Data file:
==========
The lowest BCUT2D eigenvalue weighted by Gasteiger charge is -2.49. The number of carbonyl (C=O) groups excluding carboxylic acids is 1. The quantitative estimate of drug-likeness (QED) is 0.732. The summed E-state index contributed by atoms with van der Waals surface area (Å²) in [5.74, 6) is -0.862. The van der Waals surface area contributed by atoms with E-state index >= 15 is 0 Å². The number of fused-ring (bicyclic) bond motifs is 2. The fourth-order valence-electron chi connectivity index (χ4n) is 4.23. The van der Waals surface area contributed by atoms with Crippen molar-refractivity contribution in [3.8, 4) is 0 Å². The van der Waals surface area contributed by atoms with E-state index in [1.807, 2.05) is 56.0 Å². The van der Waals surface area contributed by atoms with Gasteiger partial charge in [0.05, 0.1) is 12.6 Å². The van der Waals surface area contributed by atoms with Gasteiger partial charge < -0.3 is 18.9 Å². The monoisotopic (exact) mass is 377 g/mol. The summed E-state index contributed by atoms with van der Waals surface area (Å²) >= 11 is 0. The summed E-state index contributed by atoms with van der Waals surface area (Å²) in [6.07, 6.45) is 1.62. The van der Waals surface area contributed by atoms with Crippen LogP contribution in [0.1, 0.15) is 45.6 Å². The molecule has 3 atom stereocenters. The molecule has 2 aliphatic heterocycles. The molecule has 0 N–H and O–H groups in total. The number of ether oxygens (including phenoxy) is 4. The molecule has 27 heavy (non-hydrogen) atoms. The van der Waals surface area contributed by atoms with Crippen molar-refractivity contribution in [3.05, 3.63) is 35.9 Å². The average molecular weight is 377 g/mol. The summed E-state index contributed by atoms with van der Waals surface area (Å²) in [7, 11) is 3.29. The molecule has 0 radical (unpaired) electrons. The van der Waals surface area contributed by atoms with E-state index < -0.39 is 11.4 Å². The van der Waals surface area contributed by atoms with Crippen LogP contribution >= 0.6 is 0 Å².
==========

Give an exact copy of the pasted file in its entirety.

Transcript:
The lowest BCUT2D eigenvalue weighted by Gasteiger charge is -2.49. The number of carbonyl (C=O) groups excluding carboxylic acids is 1. The quantitative estimate of drug-likeness (QED) is 0.732. The summed E-state index contributed by atoms with van der Waals surface area (Å²) in [5.74, 6) is -0.862. The van der Waals surface area contributed by atoms with E-state index >= 15 is 0 Å². The number of fused-ring (bicyclic) bond motifs is 2. The fourth-order valence-electron chi connectivity index (χ4n) is 4.23. The van der Waals surface area contributed by atoms with Crippen molar-refractivity contribution in [3.8, 4) is 0 Å². The van der Waals surface area contributed by atoms with E-state index in [1.807, 2.05) is 56.0 Å². The van der Waals surface area contributed by atoms with Gasteiger partial charge in [0.05, 0.1) is 12.6 Å². The van der Waals surface area contributed by atoms with Gasteiger partial charge < -0.3 is 18.9 Å². The monoisotopic (exact) mass is 377 g/mol. The summed E-state index contributed by atoms with van der Waals surface area (Å²) >= 11 is 0. The summed E-state index contributed by atoms with van der Waals surface area (Å²) in [6.07, 6.45) is 1.62. The van der Waals surface area contributed by atoms with Crippen LogP contribution in [0.1, 0.15) is 45.6 Å². The molecule has 3 atom stereocenters. The molecule has 2 aliphatic heterocycles. The molecule has 0 N–H and O–H groups in total. The number of ether oxygens (including phenoxy) is 4. The molecule has 27 heavy (non-hydrogen) atoms. The van der Waals surface area contributed by atoms with Crippen molar-refractivity contribution in [3.05, 3.63) is 35.9 Å². The average molecular weight is 377 g/mol. The summed E-state index contributed by atoms with van der Waals surface area (Å²) in [7, 11) is 3.29. The molecule has 0 radical (unpaired) electrons. The van der Waals surface area contributed by atoms with E-state index < -0.39 is 11.4 Å². The van der Waals surface area contributed by atoms with Crippen LogP contribution >= 0.6 is 0 Å².